Idea Born from Connecting a Capability to a Consumer Need

CEO and co-founder, Sebastian Siemiatkowski, explains where the idea came from. He was working at a factoring company—a company that buys receivables from other companies, takes the risk of collection, and provides credit to the seller of the invoices in the form of a cash advance that is usually 75 to 80 percent of the total value of the receivables, minus a commission. It was the combination of his firsthand knowledge of the inner workings of the factoring business and his personal experience with online shopping that led to the idea for Kreditor (which was rebranded as Klarna in 2009). Since factoring services exist, Sebastian thought, and since many consumers don’t trust online shopping because they’re not sure they’re going to receive the goods and they don’t want to give their credit cards or banking information to an online company, why not create a factoring company specifically for online payments? Here’s how Sebastian describes the genesis of the firm:

“Niklas [Adalberth] and I were on a trip with the aim to travel around the world without flying, when we got stuck in Australia and had to wait a month for the next cargo ship that would take us to Mexico. Due to the delay, I wasn’t able to return on time to continue my studies in 2003. Instead I got a job as a salesperson at a factoring firm, where I started to learn the business. Eventually I started to gain an understanding of online shopping, and I realized that there was a huge difference in how people were paying and how they would have preferred to pay. The company I was working for eventually went bust after I left, but the idea survived and I joined forces with Niklas and Victor [Jacobsson] to start Klarna. At the time, we all were students at the Stockholm School of Economics, which has a business lab that supports students who start companies. The opportunity to join the business lab was too good to pass up, so we presented our idea to them and they urged us to pursue it…..So, we provide after delivery payment solutions for e-commerce. The basic idea is that buying is fun, whereas payment is a nuisance. That’s why we want to separate buying from paying, and the one way to do that is to let consumers pay after delivery. In practice, that means that consumers pay via invoice rather than, for example with their credit card at the moment of purchase. For consumers, this implies total safety, as they don’t have to pay for anything before they are able to hold the ordered products in their hands. For online shops we provide a full payment guarantee and handle all payment related administration. It’s a win-win situation for everyone involved.”1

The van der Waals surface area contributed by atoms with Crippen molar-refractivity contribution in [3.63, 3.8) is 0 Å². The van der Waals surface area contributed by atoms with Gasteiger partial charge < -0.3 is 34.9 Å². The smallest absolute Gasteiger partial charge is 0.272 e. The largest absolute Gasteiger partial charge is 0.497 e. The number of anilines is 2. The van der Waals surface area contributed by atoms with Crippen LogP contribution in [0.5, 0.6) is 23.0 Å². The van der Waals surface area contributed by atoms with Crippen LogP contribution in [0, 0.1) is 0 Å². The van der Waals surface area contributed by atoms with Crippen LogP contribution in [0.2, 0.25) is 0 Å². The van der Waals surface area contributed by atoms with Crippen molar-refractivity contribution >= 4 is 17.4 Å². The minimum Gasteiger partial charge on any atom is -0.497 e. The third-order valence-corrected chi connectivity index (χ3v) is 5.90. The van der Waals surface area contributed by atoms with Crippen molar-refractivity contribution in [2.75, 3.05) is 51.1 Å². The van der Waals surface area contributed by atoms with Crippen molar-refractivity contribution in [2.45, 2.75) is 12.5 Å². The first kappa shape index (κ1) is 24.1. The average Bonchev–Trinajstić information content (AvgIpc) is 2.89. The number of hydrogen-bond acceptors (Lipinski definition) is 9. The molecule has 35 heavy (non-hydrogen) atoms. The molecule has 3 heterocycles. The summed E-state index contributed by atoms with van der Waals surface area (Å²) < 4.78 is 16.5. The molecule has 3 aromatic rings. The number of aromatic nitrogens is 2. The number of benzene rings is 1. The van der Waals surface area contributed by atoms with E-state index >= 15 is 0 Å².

~ Sebastian Siemiatkowski, CEO, Klarna

Nelly’s online shoestore

Note Klarna’s prominent placement on . This tells customers that they can buy online but only pay AFTER they’ve received (and tried on) the shoes.

Good Traction Among Online Merchants in 7 European Countries

Klarna’s revenues for 2011 were $120 million. Since its inception in 2005, over 9 million European consumers have used Klarna to purchase from 15,000 online merchants in Sweden, Germany, Holland, Finland, Norway, Austria, and Denmark since 2006. That’s over 54 million transactions. Klarna is also gaining momentum. Twenty million of those 54 million transactions took place in 2012 with a total value of €1.8 billion ($2.5 billion US). Twelve million of those 20 million transactions occurred in Sweden—in part because Klarna is best known in its home country—but Sweden is also the only country in which the mobile version of the Klarna solution is currently in use, which made it easy for Swedes to...


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1) From an Interview published on Your Hidden Potential on January 31, 2012. http://yourhiddenpotential.co.uk/2012/01/31/sebastian-siemiatkowski-klarna-interview/